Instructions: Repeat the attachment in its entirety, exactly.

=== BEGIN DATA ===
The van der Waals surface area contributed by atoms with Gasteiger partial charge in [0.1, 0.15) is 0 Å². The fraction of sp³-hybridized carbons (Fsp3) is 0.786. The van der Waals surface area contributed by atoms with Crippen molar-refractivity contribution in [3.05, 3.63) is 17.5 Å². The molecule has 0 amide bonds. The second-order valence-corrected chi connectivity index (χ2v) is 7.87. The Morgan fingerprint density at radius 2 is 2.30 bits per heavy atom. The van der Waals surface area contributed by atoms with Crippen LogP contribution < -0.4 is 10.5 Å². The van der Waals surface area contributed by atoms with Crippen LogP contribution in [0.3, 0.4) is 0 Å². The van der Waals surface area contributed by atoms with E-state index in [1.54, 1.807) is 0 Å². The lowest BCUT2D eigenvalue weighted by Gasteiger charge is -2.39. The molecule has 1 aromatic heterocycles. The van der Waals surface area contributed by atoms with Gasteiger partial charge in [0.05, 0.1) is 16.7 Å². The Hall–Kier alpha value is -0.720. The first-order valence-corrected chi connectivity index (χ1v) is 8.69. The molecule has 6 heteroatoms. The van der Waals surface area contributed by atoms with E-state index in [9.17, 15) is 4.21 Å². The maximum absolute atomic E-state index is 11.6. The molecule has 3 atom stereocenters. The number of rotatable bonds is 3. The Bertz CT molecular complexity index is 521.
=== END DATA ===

The van der Waals surface area contributed by atoms with Gasteiger partial charge in [0.1, 0.15) is 0 Å². The fraction of sp³-hybridized carbons (Fsp3) is 0.786. The van der Waals surface area contributed by atoms with Crippen molar-refractivity contribution in [3.05, 3.63) is 17.5 Å². The molecule has 0 amide bonds. The second-order valence-corrected chi connectivity index (χ2v) is 7.87. The Morgan fingerprint density at radius 2 is 2.30 bits per heavy atom. The van der Waals surface area contributed by atoms with Crippen LogP contribution < -0.4 is 10.5 Å². The van der Waals surface area contributed by atoms with Crippen LogP contribution in [0.3, 0.4) is 0 Å². The van der Waals surface area contributed by atoms with E-state index in [1.54, 1.807) is 0 Å². The lowest BCUT2D eigenvalue weighted by Gasteiger charge is -2.39. The molecule has 1 aromatic heterocycles. The van der Waals surface area contributed by atoms with Gasteiger partial charge in [0.05, 0.1) is 16.7 Å². The Hall–Kier alpha value is -0.720. The first-order valence-corrected chi connectivity index (χ1v) is 8.69. The molecule has 6 heteroatoms. The van der Waals surface area contributed by atoms with E-state index in [9.17, 15) is 4.21 Å². The maximum absolute atomic E-state index is 11.6. The molecule has 3 atom stereocenters. The number of rotatable bonds is 3. The Bertz CT molecular complexity index is 521.